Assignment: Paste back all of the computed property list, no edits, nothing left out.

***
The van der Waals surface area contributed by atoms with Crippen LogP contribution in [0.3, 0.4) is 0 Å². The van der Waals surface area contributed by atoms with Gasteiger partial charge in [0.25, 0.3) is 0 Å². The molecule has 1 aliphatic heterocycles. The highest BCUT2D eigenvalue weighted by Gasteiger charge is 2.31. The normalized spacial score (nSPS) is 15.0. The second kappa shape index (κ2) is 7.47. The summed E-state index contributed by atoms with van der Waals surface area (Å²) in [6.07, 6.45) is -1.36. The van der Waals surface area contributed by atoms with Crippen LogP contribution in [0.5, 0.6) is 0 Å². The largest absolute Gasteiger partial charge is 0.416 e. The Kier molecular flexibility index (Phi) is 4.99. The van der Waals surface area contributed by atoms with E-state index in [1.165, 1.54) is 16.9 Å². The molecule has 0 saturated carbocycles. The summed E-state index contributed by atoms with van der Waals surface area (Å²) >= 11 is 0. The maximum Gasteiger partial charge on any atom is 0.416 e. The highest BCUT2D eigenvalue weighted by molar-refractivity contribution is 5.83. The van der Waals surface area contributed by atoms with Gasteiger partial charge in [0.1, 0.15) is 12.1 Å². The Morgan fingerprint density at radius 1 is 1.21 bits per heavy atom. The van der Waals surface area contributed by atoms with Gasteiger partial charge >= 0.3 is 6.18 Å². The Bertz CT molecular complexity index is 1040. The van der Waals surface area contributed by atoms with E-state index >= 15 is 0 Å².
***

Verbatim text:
The van der Waals surface area contributed by atoms with Crippen LogP contribution in [0.3, 0.4) is 0 Å². The van der Waals surface area contributed by atoms with Gasteiger partial charge in [0.25, 0.3) is 0 Å². The molecule has 1 aliphatic heterocycles. The highest BCUT2D eigenvalue weighted by Gasteiger charge is 2.31. The normalized spacial score (nSPS) is 15.0. The second kappa shape index (κ2) is 7.47. The summed E-state index contributed by atoms with van der Waals surface area (Å²) in [6.07, 6.45) is -1.36. The van der Waals surface area contributed by atoms with Crippen LogP contribution in [0.5, 0.6) is 0 Å². The largest absolute Gasteiger partial charge is 0.416 e. The Kier molecular flexibility index (Phi) is 4.99. The van der Waals surface area contributed by atoms with E-state index in [1.165, 1.54) is 16.9 Å². The molecule has 0 saturated carbocycles. The summed E-state index contributed by atoms with van der Waals surface area (Å²) >= 11 is 0. The maximum Gasteiger partial charge on any atom is 0.416 e. The highest BCUT2D eigenvalue weighted by molar-refractivity contribution is 5.83. The van der Waals surface area contributed by atoms with Gasteiger partial charge in [0.1, 0.15) is 12.1 Å². The Morgan fingerprint density at radius 1 is 1.21 bits per heavy atom. The van der Waals surface area contributed by atoms with Gasteiger partial charge >= 0.3 is 6.18 Å². The Bertz CT molecular complexity index is 1040. The van der Waals surface area contributed by atoms with E-state index >= 15 is 0 Å².